I think that a good sales word to close a deal is to tell the client that when we work with them, “Their goals become our goals.” This is important because every type of service-based company needs to show their value and help the client understand how you are going to help them reach their goals. Every company can say that they do great work or have a great product, but a lot of salespeople struggle with showing the value that the client or customer is going to get.
4. “Other Than…”
Josh Zepess Founder, Principal, Broke Is No Joke
This brief yet powerful phrase is great to use as long as you have a necessary product. It takes the onus off of the salesperson and allows the client to realize that he or she must take the deal. It works something like this:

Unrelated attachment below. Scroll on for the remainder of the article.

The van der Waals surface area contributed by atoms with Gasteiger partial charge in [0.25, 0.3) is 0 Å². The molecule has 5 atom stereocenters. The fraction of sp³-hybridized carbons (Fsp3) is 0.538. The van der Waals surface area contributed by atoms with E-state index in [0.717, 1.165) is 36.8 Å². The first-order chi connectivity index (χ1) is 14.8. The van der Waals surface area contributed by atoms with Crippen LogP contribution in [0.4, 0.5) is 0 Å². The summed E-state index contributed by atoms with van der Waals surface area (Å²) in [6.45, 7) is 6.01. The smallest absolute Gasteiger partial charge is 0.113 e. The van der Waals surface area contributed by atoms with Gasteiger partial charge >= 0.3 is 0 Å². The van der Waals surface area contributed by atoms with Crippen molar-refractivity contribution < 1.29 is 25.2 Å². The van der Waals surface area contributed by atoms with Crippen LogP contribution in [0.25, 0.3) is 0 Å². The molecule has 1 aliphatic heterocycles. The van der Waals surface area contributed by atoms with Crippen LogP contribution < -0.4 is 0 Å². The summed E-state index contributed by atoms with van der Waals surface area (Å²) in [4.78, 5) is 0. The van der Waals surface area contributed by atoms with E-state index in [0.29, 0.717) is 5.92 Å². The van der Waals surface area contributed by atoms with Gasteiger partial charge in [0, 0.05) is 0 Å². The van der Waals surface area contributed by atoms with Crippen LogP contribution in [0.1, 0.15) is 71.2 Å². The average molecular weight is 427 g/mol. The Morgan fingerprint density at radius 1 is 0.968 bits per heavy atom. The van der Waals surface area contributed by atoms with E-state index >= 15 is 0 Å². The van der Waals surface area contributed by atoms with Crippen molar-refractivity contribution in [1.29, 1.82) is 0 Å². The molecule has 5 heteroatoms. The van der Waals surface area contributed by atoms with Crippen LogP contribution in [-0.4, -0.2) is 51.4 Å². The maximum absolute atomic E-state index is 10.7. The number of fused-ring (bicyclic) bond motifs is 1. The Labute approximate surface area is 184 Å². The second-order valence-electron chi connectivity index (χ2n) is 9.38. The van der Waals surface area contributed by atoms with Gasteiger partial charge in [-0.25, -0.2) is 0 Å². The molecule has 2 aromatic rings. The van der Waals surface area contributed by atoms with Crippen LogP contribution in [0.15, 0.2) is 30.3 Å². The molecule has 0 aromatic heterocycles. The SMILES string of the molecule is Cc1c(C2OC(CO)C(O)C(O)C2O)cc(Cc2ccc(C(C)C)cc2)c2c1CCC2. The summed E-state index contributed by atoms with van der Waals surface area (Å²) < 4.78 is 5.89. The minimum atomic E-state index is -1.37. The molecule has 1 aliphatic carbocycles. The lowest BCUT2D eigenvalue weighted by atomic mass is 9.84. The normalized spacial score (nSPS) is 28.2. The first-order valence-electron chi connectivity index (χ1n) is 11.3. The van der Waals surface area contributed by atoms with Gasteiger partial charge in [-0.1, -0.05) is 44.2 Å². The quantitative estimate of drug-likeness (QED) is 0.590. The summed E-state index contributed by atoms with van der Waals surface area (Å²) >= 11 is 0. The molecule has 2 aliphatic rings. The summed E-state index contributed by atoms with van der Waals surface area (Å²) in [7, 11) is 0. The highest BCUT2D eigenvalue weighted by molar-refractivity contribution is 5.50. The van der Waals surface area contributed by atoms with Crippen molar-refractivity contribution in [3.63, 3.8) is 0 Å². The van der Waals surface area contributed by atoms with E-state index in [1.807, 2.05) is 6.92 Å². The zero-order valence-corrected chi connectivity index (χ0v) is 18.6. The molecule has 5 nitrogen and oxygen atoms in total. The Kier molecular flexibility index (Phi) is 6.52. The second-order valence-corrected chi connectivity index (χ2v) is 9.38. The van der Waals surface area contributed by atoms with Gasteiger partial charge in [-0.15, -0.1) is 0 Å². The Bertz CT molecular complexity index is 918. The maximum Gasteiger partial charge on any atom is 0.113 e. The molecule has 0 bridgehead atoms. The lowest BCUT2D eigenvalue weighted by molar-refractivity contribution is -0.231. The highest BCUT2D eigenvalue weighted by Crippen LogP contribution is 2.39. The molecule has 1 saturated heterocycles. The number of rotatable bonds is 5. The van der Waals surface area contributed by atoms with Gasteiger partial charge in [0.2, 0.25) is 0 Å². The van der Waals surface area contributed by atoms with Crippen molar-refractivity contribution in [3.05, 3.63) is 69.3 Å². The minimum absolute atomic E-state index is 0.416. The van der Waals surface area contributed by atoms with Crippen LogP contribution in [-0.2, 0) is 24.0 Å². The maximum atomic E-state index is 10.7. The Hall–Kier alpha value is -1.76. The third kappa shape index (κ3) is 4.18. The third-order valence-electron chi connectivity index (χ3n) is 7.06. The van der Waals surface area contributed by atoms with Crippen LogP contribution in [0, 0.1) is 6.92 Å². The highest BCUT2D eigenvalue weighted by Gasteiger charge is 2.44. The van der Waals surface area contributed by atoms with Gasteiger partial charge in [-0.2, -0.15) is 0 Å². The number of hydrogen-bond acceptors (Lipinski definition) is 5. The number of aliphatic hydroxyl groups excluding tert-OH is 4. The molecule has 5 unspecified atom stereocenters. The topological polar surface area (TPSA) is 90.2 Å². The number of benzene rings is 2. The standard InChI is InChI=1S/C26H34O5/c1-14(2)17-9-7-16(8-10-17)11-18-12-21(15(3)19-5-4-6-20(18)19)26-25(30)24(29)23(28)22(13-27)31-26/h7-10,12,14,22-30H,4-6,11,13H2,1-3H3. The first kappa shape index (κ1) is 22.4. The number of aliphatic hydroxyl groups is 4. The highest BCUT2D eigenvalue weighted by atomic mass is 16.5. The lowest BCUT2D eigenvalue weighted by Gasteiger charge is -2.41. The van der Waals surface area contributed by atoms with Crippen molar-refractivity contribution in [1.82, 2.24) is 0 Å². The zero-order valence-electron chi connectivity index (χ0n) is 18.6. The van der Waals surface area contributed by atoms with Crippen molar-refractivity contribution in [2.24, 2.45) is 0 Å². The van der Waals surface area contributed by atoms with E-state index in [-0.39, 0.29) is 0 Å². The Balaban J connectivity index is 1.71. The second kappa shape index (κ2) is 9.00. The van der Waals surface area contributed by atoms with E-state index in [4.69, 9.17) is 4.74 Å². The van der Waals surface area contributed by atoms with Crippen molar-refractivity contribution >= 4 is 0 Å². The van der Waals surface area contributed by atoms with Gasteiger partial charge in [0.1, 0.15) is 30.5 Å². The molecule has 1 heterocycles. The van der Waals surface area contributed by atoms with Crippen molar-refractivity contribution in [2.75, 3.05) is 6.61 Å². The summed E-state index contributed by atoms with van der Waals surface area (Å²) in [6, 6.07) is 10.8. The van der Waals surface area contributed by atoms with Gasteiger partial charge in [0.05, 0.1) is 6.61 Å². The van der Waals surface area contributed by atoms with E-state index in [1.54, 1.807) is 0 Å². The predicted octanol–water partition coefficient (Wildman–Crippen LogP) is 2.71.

Client: “Of course I love my family, I just don’t believe in life insurance.”
Sales: “I understand. It’s not a religion. But let me ask you a question. Other than life insurance, how do you propose to continue to take care of your family when you’re gone?”
Allie Potts, Sales Editor, Fit Small Business
Using a client or prospect’s name makes it clear they aren’t just another phone number you are dialing. A tool like Salesforce allows you to record helpful reminders, not only about what people prefer to be called, but also about their interests, giving your pitch that personal touch. People are far more likely to engage with someone they feel a personal connection with, and there’s nothing more personal than using their name.